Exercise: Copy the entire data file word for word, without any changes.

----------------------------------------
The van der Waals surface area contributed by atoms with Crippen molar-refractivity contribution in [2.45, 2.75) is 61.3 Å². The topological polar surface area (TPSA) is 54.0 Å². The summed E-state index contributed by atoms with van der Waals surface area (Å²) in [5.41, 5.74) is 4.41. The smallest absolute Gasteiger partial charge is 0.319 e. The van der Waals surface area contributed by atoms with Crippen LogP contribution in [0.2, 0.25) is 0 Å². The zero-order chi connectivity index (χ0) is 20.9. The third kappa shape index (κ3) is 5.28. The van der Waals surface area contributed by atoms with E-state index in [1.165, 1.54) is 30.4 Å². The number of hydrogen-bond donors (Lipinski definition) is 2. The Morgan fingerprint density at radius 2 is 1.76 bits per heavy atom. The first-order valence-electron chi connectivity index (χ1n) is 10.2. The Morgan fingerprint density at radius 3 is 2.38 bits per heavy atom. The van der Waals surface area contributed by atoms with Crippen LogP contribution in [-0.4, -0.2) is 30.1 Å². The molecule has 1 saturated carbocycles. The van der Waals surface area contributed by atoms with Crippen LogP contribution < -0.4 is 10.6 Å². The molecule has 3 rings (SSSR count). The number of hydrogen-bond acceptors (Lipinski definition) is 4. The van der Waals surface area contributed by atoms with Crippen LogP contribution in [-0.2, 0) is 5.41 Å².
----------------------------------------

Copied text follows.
The van der Waals surface area contributed by atoms with Crippen molar-refractivity contribution in [2.45, 2.75) is 61.3 Å². The topological polar surface area (TPSA) is 54.0 Å². The summed E-state index contributed by atoms with van der Waals surface area (Å²) in [5.41, 5.74) is 4.41. The smallest absolute Gasteiger partial charge is 0.319 e. The van der Waals surface area contributed by atoms with Crippen LogP contribution in [0.2, 0.25) is 0 Å². The zero-order chi connectivity index (χ0) is 20.9. The third kappa shape index (κ3) is 5.28. The van der Waals surface area contributed by atoms with E-state index in [1.165, 1.54) is 30.4 Å². The number of hydrogen-bond donors (Lipinski definition) is 2. The Morgan fingerprint density at radius 2 is 1.76 bits per heavy atom. The first-order valence-electron chi connectivity index (χ1n) is 10.2. The Morgan fingerprint density at radius 3 is 2.38 bits per heavy atom. The van der Waals surface area contributed by atoms with Crippen LogP contribution in [-0.4, -0.2) is 30.1 Å². The molecule has 1 saturated carbocycles. The van der Waals surface area contributed by atoms with Crippen LogP contribution < -0.4 is 10.6 Å². The molecule has 3 rings (SSSR count). The number of hydrogen-bond acceptors (Lipinski definition) is 4. The van der Waals surface area contributed by atoms with Crippen LogP contribution in [-0.2, 0) is 5.41 Å².